My home territory is the boundary, in the literal sense (Canada/US) the geographical sense (mountains/prairie) and the cultural sense (indigenous/immigrant).  In theology there is a concept called “the circle of believers.”  Inside it you are faithful to the central ideas -- not in any leap, but because it seems self-evident, the way things really are.  Simple love.  Outside the circle one is analytical and looking for context, alternatives, the muchmuchmuch bigger pictures.  Uncanny love.  Theologians and anthropologists think about it.  I do it -- love a little here, a lot there.  Go in and out, like a game of “drop the handkerchief” where one skips in and out of a circle of people.  But I don’t stop anymore.  I’ve tried that, too.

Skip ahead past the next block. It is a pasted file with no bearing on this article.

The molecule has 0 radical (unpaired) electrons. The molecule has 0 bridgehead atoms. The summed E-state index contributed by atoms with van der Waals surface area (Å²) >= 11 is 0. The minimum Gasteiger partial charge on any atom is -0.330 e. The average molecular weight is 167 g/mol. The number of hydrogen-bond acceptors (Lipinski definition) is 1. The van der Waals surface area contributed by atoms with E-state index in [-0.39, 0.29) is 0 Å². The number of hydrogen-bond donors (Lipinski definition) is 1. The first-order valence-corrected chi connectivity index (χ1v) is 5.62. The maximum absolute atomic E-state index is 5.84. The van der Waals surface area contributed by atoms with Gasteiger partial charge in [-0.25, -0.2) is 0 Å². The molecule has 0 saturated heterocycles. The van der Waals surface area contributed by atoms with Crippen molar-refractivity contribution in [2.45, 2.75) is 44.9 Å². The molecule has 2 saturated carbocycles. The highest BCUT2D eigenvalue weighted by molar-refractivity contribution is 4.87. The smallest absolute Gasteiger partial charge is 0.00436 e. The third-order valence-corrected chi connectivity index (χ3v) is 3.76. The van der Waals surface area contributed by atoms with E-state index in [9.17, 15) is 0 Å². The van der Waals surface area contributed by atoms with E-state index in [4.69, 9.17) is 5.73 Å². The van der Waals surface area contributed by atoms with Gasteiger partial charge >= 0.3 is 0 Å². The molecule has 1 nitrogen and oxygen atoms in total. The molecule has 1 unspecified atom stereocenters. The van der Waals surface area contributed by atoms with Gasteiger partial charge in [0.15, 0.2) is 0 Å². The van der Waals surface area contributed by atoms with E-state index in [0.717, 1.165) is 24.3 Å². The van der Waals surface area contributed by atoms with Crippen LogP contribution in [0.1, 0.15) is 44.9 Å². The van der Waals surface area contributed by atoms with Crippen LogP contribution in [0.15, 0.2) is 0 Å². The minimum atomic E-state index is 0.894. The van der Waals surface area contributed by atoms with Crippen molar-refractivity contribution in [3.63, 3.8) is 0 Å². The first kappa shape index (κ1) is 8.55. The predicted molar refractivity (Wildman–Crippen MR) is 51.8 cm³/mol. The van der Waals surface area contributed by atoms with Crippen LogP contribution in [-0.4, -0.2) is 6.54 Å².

On the edge of the unknown but often intensely perceived is the bit of the environment that enters the body as food and air or sex.  Then there is the mysterious interior of other people, the stranger the better.  The culturally different, the physically different, the nearly inaccessible, the criminal, the insane.  But it’s risky, so one must try to be invisible, try to flatten in the grass.  Note the exits.  Sit facing the door.

I try to evade the ones who will cling, the ones who will pursue, the ones who will exploit.  This is why I hate social media, always trying to assign an algorithm, a platform, a sales category.  Trying to make everyone the same and attach tags to everyone, especially by gifting and praising and making one dependent.  Pressing one back into childhood.  Making one into a dairy cow.